Planets and Dwarf Planets:
Ancient greek named some celestial bodies planḗtai (English = Planets) because it mean wanderer in greek. In the 19th century, people identified 15 planets in our solar system, though in the 20th century people didn't consider some planets, actual planets, and so not part of our solar system. They only considered 10 planets, real planets.
Criteria that had to be met to classify a planet, and actual planet, was that they needed to orbit the sun, they needed to be a nearly-round shape, and they had to be able to clear other objects in it's neighbourhood. Criteria that had to be met to classify a planet as a dwarf planet, was that it also had to orbit the sun and be nearly-round shaped, but it should not be able to clear other objects in it's neighbourhood and it isn't a moon.
Scientists think that a planet should be classified by what it is near, and not by it's properties. I think it is important to be open to all possibilities, because science advances and changes every day. It is important to be flexible and accept that. Just like in the 19th century, when people thought they knew what a planet was, their findings changed in the 20th century.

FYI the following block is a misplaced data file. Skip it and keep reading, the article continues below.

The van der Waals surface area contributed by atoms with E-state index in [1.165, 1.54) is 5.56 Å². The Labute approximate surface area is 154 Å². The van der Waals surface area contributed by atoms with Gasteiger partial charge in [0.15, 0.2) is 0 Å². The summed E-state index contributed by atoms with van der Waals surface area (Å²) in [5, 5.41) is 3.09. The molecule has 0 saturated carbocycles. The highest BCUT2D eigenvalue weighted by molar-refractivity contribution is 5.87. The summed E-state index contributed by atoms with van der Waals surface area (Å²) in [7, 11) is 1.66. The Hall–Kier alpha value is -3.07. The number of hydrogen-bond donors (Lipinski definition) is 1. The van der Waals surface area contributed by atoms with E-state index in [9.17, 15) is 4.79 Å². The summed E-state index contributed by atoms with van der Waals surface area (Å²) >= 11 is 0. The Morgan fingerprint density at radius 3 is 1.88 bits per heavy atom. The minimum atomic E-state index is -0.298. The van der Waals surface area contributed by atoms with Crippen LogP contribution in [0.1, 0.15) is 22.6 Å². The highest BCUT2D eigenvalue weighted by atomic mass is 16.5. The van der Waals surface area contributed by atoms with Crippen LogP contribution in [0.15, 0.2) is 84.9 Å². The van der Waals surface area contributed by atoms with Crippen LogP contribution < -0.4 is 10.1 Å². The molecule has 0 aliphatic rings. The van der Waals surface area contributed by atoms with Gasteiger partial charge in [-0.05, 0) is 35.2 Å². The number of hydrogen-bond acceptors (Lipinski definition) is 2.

The world is something still to be discovered.
PlanetQuest Historic Timeline:
I think that the advancement of all the technology involved in science has been the main part in the finding of new things. In the beginning of the video, people were just looking at the sky, and trying to figure out things by just that, and then over the course of time people started to invent new technology and that help them know more about all the planets. I found the names of the planets very interesting, since some of them are things like B3458-1b. I find that a little bit confusing. I wonder how the technology will evolve in 20 years: will it make things easier, or will there be advancements that won't have a big effect on our planet?